Verify your identity on Google Profiles

For helping others believe you really are who you say you are, Google lets some people in the United States verify their names on Google Profile pages.

On the Internet, nobody except perhaps Google Profiles knows that you're a dog.

For those who want to endow their self-description with an extra layer of authenticity--helping put doubts, for instance, over whether their Profiles page may have been created by a scuzzy ex-boyfriend to rest--Google has carried over a feature from its Knol sites that let people verify that they are who they say they are. People who go through the process--Google executive David Glazer is one--get a green "verified name" tag on their profiles.

Google executive David Glazer is among those who have verified their names via Google Profiles.
Google executive David Glazer is among those who have verified their names via Google Profiles. CNET News

The name verification procedure comes from Google's Knol site, where people can create their own Web pages to inform others about various subjects.

"Profiles will display a 'verified name' badge, if the user has verified their name through Knol. Any user can go through Knol's interface to obtain the verified badge," Google said in a statement.

Upon user request, Google verifies names by checking them against phone or credit card records. It's an experimental feature available in the United States, and there are limitations.

Here's how Google describes the process:

We believe that letting authors verify their name helps increase their credibility and trustworthiness in the eyes of their readers. You are not required to verify your name to use Knol, but if you choose to do so, you will be asked to provide some personal information, which we will use in an effort to authenticate your name.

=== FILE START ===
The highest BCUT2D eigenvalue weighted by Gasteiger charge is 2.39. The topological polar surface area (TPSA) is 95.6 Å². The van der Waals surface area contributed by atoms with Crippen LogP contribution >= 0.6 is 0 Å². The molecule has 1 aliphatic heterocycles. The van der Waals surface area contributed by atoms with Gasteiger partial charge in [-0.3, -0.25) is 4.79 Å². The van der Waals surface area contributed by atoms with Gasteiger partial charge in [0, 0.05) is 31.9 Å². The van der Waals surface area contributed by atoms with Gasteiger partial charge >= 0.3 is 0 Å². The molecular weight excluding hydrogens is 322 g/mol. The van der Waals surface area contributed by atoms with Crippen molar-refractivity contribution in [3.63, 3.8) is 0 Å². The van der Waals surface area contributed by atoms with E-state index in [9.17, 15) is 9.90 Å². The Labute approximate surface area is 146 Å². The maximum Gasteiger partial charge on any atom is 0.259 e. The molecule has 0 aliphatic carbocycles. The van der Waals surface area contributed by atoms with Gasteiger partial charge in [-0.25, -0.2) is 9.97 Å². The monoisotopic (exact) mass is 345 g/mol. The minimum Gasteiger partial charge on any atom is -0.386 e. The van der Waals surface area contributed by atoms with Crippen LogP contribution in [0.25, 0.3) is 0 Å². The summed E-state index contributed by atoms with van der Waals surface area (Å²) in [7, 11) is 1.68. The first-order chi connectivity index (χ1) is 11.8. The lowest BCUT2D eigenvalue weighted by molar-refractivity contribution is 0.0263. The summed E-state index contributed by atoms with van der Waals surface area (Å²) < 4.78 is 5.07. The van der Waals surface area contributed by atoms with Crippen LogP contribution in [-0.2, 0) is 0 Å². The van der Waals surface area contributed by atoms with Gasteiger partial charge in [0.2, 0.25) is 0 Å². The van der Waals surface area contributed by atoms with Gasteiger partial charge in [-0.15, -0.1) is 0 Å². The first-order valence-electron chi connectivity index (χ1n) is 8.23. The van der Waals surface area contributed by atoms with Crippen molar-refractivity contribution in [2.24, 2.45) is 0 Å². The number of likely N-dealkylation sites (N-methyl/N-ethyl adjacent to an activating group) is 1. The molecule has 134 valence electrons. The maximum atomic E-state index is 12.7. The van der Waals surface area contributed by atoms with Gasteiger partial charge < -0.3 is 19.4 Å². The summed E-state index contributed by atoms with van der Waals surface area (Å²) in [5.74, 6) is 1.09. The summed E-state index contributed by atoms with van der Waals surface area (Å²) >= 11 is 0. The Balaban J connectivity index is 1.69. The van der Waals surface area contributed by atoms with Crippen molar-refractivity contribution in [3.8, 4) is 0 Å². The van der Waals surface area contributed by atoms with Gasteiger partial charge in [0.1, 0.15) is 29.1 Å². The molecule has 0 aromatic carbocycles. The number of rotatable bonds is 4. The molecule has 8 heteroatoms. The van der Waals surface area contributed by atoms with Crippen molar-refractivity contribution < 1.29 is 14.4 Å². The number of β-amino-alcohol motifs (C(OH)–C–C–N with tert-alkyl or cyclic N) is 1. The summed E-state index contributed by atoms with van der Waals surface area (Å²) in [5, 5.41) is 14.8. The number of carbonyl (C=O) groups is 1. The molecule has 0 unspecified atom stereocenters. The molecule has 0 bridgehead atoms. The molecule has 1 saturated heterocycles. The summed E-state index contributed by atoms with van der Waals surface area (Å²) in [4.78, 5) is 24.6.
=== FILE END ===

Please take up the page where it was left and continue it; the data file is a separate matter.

Today, this experimental (beta) service is only available for U.S. accounts. We currently are also limited to verify names where we have available data, so if one verification method doesn't work, please try the other. Over time, we will add additional verification methods.

For verification by phone number, we will securely pass your name and phone number to a telephone directory database, and if your information matches their records, we'll give you a unique Personal Identification Number (PIN) for use in the verification process.

You'll get an automated phone call on the phone number that you gave us, asking you to key in your PIN, and that's it--you're verified. You must have a phone number in your own name to use this option. Please note that rotary phones, VoIP numbers, and extensions may not work with our PIN verification system.

For verification by credit card number, we will securely pass your verification information to a third-party credit bureau, which will confirm that your information matches a record in their database.

Your credit card will not be charged, this process will not result in an "inquiry" to your credit profile, and no one will look at any credit-rating information or specific financial information in connection with this verification. Google will not see or have access to your credit profile or other credit bureau information. Instead, the credit bureau will simply provide us with a status indicator to let us know whether or not the information matched their records.

Google Profiles pages are mostly dashboards where people can control settings for various Google properties such as Gmail and Google Maps, but the company just gave its Profiles new prominence by letting them be discoverable by search engines . Google also added a "search profiles" box at the bottom of the Profiles page that lets people confine their queries to the Profiles pages.

Tags:
Software
About the author

Stephen Shankland has been a reporter at CNET since 1998 and covers browsers, Web development, digital photography and new technology. In the past he has been CNET's beat reporter for Google, Yahoo, Linux, open-source software, servers and supercomputers. He has a soft spot in his heart for standards groups and I/O interfaces.

 

Join the discussion

Conversation powered by Livefyre

Don't Miss
Hot Products
Trending on CNET

HOT ON CNET

Still taking notes with pen and paper?

Bump up your grades and school supplies with these laptops, desktops, and tablets!